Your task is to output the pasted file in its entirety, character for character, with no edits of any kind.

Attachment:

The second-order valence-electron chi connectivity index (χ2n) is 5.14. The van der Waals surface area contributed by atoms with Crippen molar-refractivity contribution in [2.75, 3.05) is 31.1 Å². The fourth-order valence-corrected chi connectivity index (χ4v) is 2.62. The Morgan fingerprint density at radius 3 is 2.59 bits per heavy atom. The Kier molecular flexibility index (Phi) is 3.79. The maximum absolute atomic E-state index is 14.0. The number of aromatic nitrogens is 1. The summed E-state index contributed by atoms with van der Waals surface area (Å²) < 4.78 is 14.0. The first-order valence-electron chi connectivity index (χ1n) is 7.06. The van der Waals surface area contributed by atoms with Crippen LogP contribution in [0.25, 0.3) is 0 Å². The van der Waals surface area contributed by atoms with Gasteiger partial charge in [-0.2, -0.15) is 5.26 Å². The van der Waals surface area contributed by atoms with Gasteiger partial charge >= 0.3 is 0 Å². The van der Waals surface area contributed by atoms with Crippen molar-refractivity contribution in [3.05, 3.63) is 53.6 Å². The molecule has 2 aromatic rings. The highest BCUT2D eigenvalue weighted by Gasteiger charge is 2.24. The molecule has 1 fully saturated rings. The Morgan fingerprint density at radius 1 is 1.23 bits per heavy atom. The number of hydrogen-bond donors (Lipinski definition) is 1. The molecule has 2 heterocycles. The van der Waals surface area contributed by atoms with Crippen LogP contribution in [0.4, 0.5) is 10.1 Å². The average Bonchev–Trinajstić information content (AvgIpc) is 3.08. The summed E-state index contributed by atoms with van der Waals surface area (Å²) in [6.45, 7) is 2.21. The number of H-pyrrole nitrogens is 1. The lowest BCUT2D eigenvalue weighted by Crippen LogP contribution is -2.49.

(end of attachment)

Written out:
The second-order valence-electron chi connectivity index (χ2n) is 5.14. The van der Waals surface area contributed by atoms with Crippen molar-refractivity contribution in [2.75, 3.05) is 31.1 Å². The fourth-order valence-corrected chi connectivity index (χ4v) is 2.62. The Morgan fingerprint density at radius 3 is 2.59 bits per heavy atom. The Kier molecular flexibility index (Phi) is 3.79. The maximum absolute atomic E-state index is 14.0. The number of aromatic nitrogens is 1. The summed E-state index contributed by atoms with van der Waals surface area (Å²) < 4.78 is 14.0. The first-order valence-electron chi connectivity index (χ1n) is 7.06. The van der Waals surface area contributed by atoms with Crippen LogP contribution in [0.25, 0.3) is 0 Å². The van der Waals surface area contributed by atoms with Gasteiger partial charge in [-0.2, -0.15) is 5.26 Å². The van der Waals surface area contributed by atoms with Gasteiger partial charge >= 0.3 is 0 Å². The van der Waals surface area contributed by atoms with Crippen molar-refractivity contribution in [3.05, 3.63) is 53.6 Å². The molecule has 2 aromatic rings. The highest BCUT2D eigenvalue weighted by Gasteiger charge is 2.24. The molecule has 1 fully saturated rings. The Morgan fingerprint density at radius 1 is 1.23 bits per heavy atom. The number of hydrogen-bond donors (Lipinski definition) is 1. The molecule has 2 heterocycles. The van der Waals surface area contributed by atoms with Crippen LogP contribution in [0.4, 0.5) is 10.1 Å². The average Bonchev–Trinajstić information content (AvgIpc) is 3.08. The summed E-state index contributed by atoms with van der Waals surface area (Å²) in [6.45, 7) is 2.21. The number of H-pyrrole nitrogens is 1. The lowest BCUT2D eigenvalue weighted by Crippen LogP contribution is -2.49.